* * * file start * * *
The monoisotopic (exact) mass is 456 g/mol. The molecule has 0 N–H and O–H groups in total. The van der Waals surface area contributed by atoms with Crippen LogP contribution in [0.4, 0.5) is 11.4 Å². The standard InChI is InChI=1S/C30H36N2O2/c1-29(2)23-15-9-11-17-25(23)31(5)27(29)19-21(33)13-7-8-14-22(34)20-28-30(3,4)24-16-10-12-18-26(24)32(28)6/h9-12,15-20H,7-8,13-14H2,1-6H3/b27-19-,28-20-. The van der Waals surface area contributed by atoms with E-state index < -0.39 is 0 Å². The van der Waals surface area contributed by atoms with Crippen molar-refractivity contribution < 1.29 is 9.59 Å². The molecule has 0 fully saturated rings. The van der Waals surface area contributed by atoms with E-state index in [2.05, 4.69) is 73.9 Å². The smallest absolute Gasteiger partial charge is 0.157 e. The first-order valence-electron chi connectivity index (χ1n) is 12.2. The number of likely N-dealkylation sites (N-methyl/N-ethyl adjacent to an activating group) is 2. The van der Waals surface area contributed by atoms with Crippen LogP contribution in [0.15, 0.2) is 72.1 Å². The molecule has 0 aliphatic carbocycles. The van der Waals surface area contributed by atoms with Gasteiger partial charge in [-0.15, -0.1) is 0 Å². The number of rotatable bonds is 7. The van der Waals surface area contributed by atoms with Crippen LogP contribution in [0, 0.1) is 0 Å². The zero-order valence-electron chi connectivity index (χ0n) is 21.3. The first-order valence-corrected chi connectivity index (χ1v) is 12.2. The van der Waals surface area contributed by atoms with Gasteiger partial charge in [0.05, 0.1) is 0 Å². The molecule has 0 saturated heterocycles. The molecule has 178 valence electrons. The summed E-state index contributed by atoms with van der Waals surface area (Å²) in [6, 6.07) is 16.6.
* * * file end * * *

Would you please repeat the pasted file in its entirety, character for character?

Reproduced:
The monoisotopic (exact) mass is 456 g/mol. The molecule has 0 N–H and O–H groups in total. The van der Waals surface area contributed by atoms with Crippen LogP contribution in [0.4, 0.5) is 11.4 Å². The standard InChI is InChI=1S/C30H36N2O2/c1-29(2)23-15-9-11-17-25(23)31(5)27(29)19-21(33)13-7-8-14-22(34)20-28-30(3,4)24-16-10-12-18-26(24)32(28)6/h9-12,15-20H,7-8,13-14H2,1-6H3/b27-19-,28-20-. The van der Waals surface area contributed by atoms with E-state index < -0.39 is 0 Å². The van der Waals surface area contributed by atoms with Crippen molar-refractivity contribution < 1.29 is 9.59 Å². The molecule has 0 fully saturated rings. The van der Waals surface area contributed by atoms with E-state index in [2.05, 4.69) is 73.9 Å². The smallest absolute Gasteiger partial charge is 0.157 e. The first-order valence-electron chi connectivity index (χ1n) is 12.2. The number of likely N-dealkylation sites (N-methyl/N-ethyl adjacent to an activating group) is 2. The van der Waals surface area contributed by atoms with Crippen LogP contribution in [0.15, 0.2) is 72.1 Å². The molecule has 0 aliphatic carbocycles. The van der Waals surface area contributed by atoms with Gasteiger partial charge in [-0.15, -0.1) is 0 Å². The number of rotatable bonds is 7. The van der Waals surface area contributed by atoms with Crippen LogP contribution in [0, 0.1) is 0 Å². The zero-order valence-electron chi connectivity index (χ0n) is 21.3. The first-order valence-corrected chi connectivity index (χ1v) is 12.2. The van der Waals surface area contributed by atoms with Gasteiger partial charge in [0.05, 0.1) is 0 Å². The molecule has 0 saturated heterocycles. The molecule has 178 valence electrons. The summed E-state index contributed by atoms with van der Waals surface area (Å²) in [6, 6.07) is 16.6.